Vaccinations

We believe in providing exceptional medical care by using the gold standard of product and establishing the highest standard of preventive care for your animal. Our Zoetis vaccinations come with an immunication support guarantee and we mirror our vaccination protocols after the Association of Equine Practitioners (AAEP) standards. They are as follows:

Spring: Rhinopneusmonitis/Influenza, West Nile, Encephalomyelitis/Tetanus

Fall: Streptococcus Equi, Rhinopneumonitis/Influenza, Rabies

Boosters vary upon age, previous history or if the horse is in foal. Additional vaccinations are available upon the owner's request, including the Rattlesnake vaccine.

AAEP Vaccination Recommendations

The following information is available from the American Association of Equine Practitioners (AAEP) in regards to current disease vaccination recommendations:

Tetanus: Sometimes called "lockjaw," tetanus is caused by toxin-producing bacteria prewsent in the intestinal tract of many animals found in abundance of soil where horses live. Its spores can exist for years. The spores enter the body through wounds, lacerations or the umbilicus of newborn foals. Symptoms include muscle stiffness and rigidity, flared nostrils, hypersensitivity, and the legs stiffly held in a sawhorse stance. As the disease progresses, muscles in the jaw and face stiffen, preventing the animal from eating or drinking. More than 80 percent of affected horses die. All horses should be immunized against tetanus.

Encephalomyelitis: More commonly known as "sleeping sickness," this disease is caused by the Western Equine Encephalomyelitis (WEE) virus or the eastern version (EEE). WEE has been noted throughout North America, while EEE appears only in the east and southeast. Sleeping sickness is most often transmitted by mosquitos, after the insects have acquiredc the virus from birds and rodents. Symptoms vary widely, but all results from the degeneration of the brain. Early signs include fever, depression, and appetite loss. Later a horse might stagger when it walks and death rate is 75-100% of animals infected with EEE. All horses need an EEE and WEE vaccine at least annually.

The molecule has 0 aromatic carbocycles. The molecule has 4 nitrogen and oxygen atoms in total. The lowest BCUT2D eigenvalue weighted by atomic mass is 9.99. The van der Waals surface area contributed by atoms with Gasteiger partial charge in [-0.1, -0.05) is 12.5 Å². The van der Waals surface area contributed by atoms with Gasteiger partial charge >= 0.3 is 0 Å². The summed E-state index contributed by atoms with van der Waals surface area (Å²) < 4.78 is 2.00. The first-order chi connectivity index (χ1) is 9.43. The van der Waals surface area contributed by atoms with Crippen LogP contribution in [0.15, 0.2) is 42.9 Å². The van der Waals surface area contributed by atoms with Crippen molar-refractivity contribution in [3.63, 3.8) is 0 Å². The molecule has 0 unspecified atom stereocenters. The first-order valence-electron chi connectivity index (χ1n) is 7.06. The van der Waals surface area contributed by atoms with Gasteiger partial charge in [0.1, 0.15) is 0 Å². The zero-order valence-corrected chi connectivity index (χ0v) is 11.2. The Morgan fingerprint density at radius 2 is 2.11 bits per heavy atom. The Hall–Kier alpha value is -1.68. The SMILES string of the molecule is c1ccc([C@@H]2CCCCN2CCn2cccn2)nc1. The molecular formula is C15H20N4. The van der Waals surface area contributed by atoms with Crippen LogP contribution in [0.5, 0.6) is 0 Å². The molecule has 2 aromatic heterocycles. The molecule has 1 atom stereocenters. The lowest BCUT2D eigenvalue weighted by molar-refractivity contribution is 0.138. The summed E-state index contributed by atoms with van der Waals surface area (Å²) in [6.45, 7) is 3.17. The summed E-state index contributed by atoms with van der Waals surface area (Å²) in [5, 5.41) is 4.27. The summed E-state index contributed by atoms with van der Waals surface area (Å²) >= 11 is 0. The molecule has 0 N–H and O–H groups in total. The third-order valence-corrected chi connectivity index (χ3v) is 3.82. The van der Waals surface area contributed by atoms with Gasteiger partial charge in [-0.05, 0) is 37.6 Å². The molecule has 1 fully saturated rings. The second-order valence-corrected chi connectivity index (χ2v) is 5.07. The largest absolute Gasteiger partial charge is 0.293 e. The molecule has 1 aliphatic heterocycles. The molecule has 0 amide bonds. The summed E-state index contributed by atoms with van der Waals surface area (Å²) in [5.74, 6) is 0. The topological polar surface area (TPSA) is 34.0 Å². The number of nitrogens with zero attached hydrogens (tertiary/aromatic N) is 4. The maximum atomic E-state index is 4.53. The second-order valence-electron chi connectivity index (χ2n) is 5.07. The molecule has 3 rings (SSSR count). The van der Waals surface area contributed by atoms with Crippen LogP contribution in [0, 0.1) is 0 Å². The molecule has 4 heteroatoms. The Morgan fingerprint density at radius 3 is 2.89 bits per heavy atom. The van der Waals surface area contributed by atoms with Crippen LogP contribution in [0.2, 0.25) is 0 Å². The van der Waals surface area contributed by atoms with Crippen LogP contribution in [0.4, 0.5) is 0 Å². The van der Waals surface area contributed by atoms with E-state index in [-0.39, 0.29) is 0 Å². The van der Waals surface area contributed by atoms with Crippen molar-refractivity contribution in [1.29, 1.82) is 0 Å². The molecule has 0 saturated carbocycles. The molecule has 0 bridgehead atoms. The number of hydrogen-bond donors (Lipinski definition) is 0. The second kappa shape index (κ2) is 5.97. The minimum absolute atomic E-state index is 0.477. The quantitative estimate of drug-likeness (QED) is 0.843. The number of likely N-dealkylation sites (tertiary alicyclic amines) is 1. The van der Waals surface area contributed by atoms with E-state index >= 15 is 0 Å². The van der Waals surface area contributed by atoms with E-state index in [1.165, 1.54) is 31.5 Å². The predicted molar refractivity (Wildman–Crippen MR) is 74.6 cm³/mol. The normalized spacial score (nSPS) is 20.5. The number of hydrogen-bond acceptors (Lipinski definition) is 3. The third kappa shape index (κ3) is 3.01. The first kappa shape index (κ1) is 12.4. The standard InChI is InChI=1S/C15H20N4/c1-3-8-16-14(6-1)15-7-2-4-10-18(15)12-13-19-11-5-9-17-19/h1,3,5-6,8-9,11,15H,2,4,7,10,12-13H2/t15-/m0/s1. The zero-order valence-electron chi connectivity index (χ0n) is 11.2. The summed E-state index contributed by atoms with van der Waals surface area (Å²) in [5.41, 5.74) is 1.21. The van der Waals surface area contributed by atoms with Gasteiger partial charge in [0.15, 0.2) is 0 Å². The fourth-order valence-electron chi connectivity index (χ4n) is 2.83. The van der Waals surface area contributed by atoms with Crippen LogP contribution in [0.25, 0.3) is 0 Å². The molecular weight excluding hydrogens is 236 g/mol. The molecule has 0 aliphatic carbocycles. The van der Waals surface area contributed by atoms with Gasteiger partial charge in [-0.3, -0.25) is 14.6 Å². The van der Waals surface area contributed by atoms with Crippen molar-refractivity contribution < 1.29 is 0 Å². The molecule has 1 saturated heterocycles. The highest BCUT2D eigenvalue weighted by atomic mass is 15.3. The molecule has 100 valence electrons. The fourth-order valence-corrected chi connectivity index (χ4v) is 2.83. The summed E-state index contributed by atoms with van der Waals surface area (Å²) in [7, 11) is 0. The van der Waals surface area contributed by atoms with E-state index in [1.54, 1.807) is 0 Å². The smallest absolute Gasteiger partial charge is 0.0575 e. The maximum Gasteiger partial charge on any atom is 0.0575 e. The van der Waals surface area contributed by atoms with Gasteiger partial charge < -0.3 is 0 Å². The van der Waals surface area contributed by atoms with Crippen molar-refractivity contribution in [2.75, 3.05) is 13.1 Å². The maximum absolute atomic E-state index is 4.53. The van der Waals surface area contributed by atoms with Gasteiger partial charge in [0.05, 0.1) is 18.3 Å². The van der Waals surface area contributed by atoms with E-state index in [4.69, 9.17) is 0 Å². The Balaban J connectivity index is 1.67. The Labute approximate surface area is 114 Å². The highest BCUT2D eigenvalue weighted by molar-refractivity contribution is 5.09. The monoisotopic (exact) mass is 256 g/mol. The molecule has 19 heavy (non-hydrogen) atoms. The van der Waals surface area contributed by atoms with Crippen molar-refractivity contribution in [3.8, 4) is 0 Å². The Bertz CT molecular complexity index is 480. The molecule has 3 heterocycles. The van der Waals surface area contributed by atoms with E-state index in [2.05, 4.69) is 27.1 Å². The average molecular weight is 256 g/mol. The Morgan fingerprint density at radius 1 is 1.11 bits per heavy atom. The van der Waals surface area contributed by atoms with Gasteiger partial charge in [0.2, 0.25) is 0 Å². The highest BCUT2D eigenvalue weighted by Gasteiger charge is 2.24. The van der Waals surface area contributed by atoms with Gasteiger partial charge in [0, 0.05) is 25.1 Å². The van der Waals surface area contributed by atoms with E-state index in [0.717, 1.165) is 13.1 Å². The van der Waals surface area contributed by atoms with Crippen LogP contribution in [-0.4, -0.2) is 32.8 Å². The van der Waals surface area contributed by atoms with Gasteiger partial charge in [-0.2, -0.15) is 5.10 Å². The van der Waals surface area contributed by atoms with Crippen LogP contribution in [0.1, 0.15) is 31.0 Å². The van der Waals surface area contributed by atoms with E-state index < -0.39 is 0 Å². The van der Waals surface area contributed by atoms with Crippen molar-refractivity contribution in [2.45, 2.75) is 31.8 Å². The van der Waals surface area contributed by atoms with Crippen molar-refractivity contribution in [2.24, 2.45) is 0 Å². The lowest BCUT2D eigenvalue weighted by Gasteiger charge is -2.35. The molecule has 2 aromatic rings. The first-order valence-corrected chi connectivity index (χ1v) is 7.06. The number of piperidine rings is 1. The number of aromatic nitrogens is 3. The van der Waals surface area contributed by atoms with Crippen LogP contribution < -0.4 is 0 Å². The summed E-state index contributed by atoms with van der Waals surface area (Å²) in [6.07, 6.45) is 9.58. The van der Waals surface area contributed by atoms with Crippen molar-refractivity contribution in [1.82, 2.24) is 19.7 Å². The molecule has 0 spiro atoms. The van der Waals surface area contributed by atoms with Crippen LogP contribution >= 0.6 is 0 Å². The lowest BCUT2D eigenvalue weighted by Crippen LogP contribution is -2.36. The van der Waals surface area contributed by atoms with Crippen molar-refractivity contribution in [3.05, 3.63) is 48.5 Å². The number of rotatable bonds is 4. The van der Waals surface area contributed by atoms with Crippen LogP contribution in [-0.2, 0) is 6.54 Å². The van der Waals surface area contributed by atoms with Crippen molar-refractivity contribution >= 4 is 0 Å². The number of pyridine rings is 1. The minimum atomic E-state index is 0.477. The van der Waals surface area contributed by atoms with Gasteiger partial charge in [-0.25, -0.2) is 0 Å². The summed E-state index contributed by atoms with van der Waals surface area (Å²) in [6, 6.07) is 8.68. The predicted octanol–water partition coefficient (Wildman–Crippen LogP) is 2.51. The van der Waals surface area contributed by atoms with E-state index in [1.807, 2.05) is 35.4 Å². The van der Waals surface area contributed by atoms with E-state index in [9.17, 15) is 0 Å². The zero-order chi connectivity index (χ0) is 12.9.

Rabies: A frightening disease, which is more common in some areas than others, and has been seen with increased frequency across the western US. Horses are infected by bites from infected wildlife or other animals and death always occurs. Rabies can be transmitted from horses to humans.

West Nile Virus: A neurological disease that affects horses througout the United States and is transmitted through the bite of infected mosquitos. States with more persistent mosquito populations may require more aggressive vaccinations along with aggressive mosquito control techniques. Follow your veterinarian's recommendations.

Streptococcus Equi (Strangles): A highly contagious disease is causing profuse nasal discharge and swelling that form in the head and neck region. While most horses recover fast from this deases it spreads quickly between horses. Some horses can have vatal complications due to infections.

Influenza: This is one of the most common respiratory diseases in the horse. Highly contagious, the virus can be transmitted by aerosol from horse to horse. Signs to watch for are similar to those in a human with a cold (ie dry cough, nasal discharge, fever, depression, loss of appetite). With proper care, most horses recover in about 10 days. Some however may show symptoms for weeks, especially if put back to work too soon. Unfortunately, influenza viruses constantly change in an effort to bypass the horse's immune defense. Therefore durations of protections can be short lived and revaccination is recommended every 3-6 months, depending on how the vaccine is administered.

Rhinopneusmonitis: Two distinct viruses -- equine herpses virus type one (EHV-1) and equine herpes virus type 4 (EHV-4) -- cause two different diseases both of which are known as rhinopneumonitis. Both cause respiratory tract problems. EVH-1 may also cause abortion, foal death and neurological signs which may eventually cuase paralysis. Infected horses may be feverish and lethargic, as well as lose appetite and experience nasal discharge and cough. Young horses suffer most from respiratory trat infections and may develop pneuomnia secondary to EHV-1.